Lamar showed up on my March Office Chart and I, usually, don’t like to repeat artists in close succession like that. However, Lamar went ahead and released DAMN. near the end of April, which I reviewed positively here. The more I’ve digested the album, the more I’ve fallen in love with it. It’s a true modern classic and, at least from my perspective, LUST. is far and away the most impressive offering of the bunch. The production on this is absolutely inspired, and that’s not even considering Lamar’s unstoppable flow. Add a great sung chorus (that’s quite an earworm, i’ll tell you) and you’re left with something quite close to flawless. Pay particular attention to the way the beat develops across this. It takes some time for it to drop entirely, but the time it takes in doing so is glorious.

Return to Patagonia Lemon Jelly

Lemon Jelly may be one-trick ponies, but can’t we all agree that it’s a pretty excellent trick? Nowhere is it better displayed than on their strong, and still enduring, album, Lost Horizons. Almost every track from that record would make a proud addition to one of these playlists but, the way May was going, Return to Patagonia seemed to fit perfectly. It’s a bit long, but I was deliberately looking to include some lengthier pieces this month so that only helped in its choice. This is fairly unique, centring on a breakneck beat and some gorgeous saxophone, developing over several minutes. It features some of Lemon Jelly’s obligatory chopping and cutting later on, and throws a dark male choir into the mix, but it’s a surprisingly muted affair beyond that. You can always rely on Lemon Jelly to serve you up with some captivating production. This is no exception.

Mind Ecology Shakti, John McLaughlin

The John McLaughlin rabbit hole is one every musician, or true music fan, should fall down at some point. For me, it began when a housemate of my brother’s showed me a faded VHS of Mahavishnu Orchestra‘s appearance on The Old Grey Whistle Test. The talent, dynamic, passion and colour of their performance made me pretty quickly binge their entire catalogue. To this day, Mahavishnu Orchestra represent a personal paragon of musicianship. The rabbit hole didn’t stop there though, as it lead to numerous side-projects; to my eternal glee. One of the best was always Shakti, a project that inflected Indian rhythms, traditions and instruments with a jazz-fusion approach and styling. The results are outstanding and, usually, hypnotic. If this is new to you and you enjoy it, I implore you to leap into the awaiting abyss as soon as you’ve finished listening to this Office Chart.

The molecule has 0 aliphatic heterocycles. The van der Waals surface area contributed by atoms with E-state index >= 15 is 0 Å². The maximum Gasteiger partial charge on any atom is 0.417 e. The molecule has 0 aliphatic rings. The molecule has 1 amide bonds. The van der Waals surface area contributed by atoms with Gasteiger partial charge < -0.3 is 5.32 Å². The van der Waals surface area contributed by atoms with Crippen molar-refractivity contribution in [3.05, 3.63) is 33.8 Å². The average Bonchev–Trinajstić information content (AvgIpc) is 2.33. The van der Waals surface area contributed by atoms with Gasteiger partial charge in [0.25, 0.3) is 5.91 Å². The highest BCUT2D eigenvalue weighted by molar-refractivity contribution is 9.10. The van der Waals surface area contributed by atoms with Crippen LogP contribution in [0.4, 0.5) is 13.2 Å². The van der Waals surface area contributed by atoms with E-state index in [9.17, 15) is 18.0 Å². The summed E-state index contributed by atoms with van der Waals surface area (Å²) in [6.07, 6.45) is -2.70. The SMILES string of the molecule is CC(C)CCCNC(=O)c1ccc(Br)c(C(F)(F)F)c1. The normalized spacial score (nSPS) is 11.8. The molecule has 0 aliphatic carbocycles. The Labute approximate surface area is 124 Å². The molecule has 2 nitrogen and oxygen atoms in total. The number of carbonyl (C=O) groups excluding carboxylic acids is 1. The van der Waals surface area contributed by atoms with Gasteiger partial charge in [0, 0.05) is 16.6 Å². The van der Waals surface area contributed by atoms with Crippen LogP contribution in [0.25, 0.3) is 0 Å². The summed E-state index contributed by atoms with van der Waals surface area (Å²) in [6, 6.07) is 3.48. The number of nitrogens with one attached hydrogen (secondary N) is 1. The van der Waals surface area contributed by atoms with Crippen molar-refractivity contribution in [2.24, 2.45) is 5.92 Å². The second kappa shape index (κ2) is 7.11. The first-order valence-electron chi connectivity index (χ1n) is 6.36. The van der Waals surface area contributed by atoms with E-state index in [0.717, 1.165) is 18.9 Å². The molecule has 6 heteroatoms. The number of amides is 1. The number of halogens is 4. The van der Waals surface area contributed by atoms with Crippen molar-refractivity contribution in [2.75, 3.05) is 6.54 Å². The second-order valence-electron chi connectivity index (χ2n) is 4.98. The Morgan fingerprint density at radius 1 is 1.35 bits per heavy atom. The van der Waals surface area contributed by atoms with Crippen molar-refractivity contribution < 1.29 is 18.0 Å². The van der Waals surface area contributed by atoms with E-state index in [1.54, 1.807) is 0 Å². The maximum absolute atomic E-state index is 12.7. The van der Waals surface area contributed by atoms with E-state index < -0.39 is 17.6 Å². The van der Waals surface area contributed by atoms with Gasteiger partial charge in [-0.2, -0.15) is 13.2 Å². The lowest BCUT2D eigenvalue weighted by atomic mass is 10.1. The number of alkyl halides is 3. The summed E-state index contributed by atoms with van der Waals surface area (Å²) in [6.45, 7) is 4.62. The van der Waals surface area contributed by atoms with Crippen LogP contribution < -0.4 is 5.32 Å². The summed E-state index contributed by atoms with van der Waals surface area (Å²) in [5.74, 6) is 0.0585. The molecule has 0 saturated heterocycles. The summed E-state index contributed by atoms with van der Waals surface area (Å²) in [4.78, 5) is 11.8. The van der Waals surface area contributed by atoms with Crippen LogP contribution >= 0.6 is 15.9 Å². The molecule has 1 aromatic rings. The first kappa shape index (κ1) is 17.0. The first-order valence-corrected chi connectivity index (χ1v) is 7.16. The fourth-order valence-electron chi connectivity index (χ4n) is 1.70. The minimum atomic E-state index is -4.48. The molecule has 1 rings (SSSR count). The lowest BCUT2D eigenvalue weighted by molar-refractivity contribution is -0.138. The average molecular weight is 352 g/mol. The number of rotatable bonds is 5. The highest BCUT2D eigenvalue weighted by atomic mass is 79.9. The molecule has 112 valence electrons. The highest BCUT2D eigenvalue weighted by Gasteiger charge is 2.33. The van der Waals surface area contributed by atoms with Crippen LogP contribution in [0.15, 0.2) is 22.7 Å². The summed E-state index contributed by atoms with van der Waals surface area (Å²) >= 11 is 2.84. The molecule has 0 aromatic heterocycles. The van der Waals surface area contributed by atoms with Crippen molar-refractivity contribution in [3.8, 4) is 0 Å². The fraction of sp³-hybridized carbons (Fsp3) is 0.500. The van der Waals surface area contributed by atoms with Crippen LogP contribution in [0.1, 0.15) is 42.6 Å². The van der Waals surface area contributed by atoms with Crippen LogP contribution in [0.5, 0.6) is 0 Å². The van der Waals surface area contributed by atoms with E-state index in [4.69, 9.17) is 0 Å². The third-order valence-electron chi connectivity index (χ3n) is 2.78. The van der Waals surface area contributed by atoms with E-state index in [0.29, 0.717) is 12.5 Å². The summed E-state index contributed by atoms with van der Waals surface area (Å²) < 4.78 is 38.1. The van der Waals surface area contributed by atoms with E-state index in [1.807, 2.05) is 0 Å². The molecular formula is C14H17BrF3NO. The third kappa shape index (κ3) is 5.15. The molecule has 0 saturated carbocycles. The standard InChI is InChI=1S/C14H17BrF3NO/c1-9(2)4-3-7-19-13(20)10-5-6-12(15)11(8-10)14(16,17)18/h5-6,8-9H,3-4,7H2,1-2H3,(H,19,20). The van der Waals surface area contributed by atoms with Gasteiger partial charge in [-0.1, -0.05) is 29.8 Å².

Peace Go With You Brother (As-Salaam-Alaikam) Gil Scott-Heron

Speaking of rabbit holes, Scott-Heron’s work is quite an imposing one itself. Unfortunately, I’ve yet to crawl my way into it. It’s something I always put on the backbench, with a general feeling that i’m certain to love his stuff so much that i’d get obsessive. Peace Go With You Brother (As-Salaam-Alaikam) would seem to agree with that assumption. I can’t even remember how I found this song. It may have been when Scott-Heron, unfortunately, died and everyone was sharing his songs on social media. All that speculation aside, I got entranced by this straight away. By the end of my first listen, I knew i’d found a new lifelong musical companion. Having said that, I actually forgot it even existed for a few years. The tone of this month’s playlist called it back to mind and I fell into its morose waves all over again.

Black Hole Sun Scott Bradlee‘s Postmodern Jukebox, Haley Reinhart

With the greatest of honesty, Scott Bradlee’s Postmodern Jukebox is a great find for a couple of days but, fairly quickly, it starts to feel like a stretched gimmick. I’m probably really late to the game on it, but I found them a couple of weeks ago. While I did get bored with it all after a while, I still can’t stop listening to this insanely emotive take on Soundgarden‘s Black Hole Sun. This feels like far less of a gimmick than others, since the song seems right at home within the genre. What it’s really all about on this choice, though, is Haley Reinhart. I’ve heard it enough now to be confident in my assertion that this is a flawless vocal performance. It gives me shivers every time. Oh, their version of Royals with Puddles is pretty enduring too…